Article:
Malaysian Women Conquer Skyscrapers in Dangerous Job

S. Mahfuz
Kuala Lumpur

Hanging from the top of a new 66-story hotel next to the Petronas Twin Towers in Kuala Lumpur, two female rope-access technicians make their final preparations before beginning their day’s work, Jan.13, 2019. [S. Mahfuz/BenarNews]


Carrying her safety ropes, a technician climbs stairs to reach the roof of the hotel, Jan.13, 2019. [S. Mahfuz/BenarNews]


A technician relies on a safety rope and harness as she does maintenance work dozens of stories above street level, Jan.13, 2019. [S. Mahfuz/BenarNews]


Technicians depend on each other as they check their safety harnesses, Jan.13, 2019. [S. Mahfuz/BenarNews]


Working high above Kuala Lumpur is not a job for the faint hearted, Jan.13, 2019. [S. Mahfuz/BenarNews]


Technicians make one last safety check before heading down the 66-story building, Jan.13, 2019. [S. Mahfuz/BenarNews]


With the tops of the Petronas Towers looming in the distance a technician snaps a photo of her coworker after completing their job, Jan.13, 2019. [S. Mahfuz/BenarNews]


The five technicians pose for a group photo at the end of their day’s work, Jan.13, 2019. [S. Mahfuz/BenarNews]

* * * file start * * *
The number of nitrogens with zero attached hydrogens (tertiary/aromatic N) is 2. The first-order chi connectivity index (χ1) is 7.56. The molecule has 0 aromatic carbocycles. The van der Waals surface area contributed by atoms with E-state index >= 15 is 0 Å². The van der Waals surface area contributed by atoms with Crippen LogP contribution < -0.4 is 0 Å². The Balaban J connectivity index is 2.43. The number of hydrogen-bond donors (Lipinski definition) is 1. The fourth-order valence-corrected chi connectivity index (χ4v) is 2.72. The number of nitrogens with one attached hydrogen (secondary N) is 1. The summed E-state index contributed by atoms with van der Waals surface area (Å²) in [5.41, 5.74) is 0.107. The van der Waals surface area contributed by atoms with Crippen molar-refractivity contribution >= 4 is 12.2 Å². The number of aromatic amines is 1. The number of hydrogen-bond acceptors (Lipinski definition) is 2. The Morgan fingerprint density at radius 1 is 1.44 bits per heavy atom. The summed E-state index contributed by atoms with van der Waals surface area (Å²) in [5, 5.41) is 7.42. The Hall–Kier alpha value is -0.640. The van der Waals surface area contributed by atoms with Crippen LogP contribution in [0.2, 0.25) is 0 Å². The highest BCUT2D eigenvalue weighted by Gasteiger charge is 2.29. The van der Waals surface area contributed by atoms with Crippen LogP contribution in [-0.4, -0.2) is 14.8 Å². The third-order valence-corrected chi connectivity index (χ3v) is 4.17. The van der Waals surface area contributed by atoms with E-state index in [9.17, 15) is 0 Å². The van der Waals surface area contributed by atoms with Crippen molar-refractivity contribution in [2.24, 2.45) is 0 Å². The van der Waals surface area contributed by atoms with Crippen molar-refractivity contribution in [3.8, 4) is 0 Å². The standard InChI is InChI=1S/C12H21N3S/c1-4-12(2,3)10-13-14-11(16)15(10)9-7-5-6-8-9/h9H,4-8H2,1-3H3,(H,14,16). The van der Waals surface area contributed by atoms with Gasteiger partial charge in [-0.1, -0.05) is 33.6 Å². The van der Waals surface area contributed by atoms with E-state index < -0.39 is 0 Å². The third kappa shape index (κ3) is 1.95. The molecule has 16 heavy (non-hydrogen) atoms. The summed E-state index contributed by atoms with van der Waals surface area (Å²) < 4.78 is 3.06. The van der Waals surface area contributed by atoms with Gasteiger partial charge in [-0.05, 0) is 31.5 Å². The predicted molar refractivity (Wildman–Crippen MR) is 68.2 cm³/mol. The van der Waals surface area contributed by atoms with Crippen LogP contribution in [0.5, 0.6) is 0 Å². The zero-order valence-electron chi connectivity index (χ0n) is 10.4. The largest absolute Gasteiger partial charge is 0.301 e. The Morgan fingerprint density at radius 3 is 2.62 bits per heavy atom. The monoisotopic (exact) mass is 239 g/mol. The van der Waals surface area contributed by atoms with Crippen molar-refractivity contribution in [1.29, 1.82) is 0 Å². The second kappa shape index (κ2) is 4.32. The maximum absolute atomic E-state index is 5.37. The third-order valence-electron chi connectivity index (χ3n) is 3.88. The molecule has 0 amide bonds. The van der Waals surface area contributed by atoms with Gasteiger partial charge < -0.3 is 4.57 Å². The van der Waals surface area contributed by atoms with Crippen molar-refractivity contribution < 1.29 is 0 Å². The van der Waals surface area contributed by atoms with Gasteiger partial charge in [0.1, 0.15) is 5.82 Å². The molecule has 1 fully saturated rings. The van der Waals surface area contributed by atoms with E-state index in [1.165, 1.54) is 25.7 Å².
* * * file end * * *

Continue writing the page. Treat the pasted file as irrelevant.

Some Malaysian women are defying gravity and expectations by taking on work as rope-access technicians, a job that requires them to dangle from the tops and sides of skyscrapers dotting the Kuala Lumpur landscape.

BenarNews trailed a group of five of these women as they went about a day’s work of performing risky exterior maintenance tasks on a 66-storey hotel near the iconic Petronas Towers.

Some of these women have professional degrees but left office jobs in the nation’s capital to hang from ropes outside of skyscrapers.

“It is dangerous, but I like to see the beautiful scenery from high-rise buildings,” Nurul Nadhirah Shamsul Liani, 27, who holds a bachelor’s degree in office management, told BenarNews. She said she liked this work because she had enjoyed extreme sports since school.

Nurul and her rope-handling peers belong to a career category classified as 3D – as in dirty, dangerous and difficult. Their work involves undertaking high-rise tasks such as cleaning, painting, electoral work and even plumbing.

Another technician, Aiza Faizin Mohd Rosli, 25, holds a degree in farm management. On the job for three years, she is an expert in water inspection and silicon applications for high-rise buildings.

“I feel extremely happy when I can sit and hang for almost seven hours on a high-rise. As far as the weather like raining and such, it’s normal. I am used to it,” she told Benar.

Ahmad Mujahid Abdul Hadi, owner of ANAS Consultancy & Services that employs the women,   said “people always misjudge and consider 3D careers (dirty, dangerous and difficult) as nothing more than building cleaners.

“Actually, that’s not all they do. The job’s scope is vast in the field of professional maintenance,” he said.


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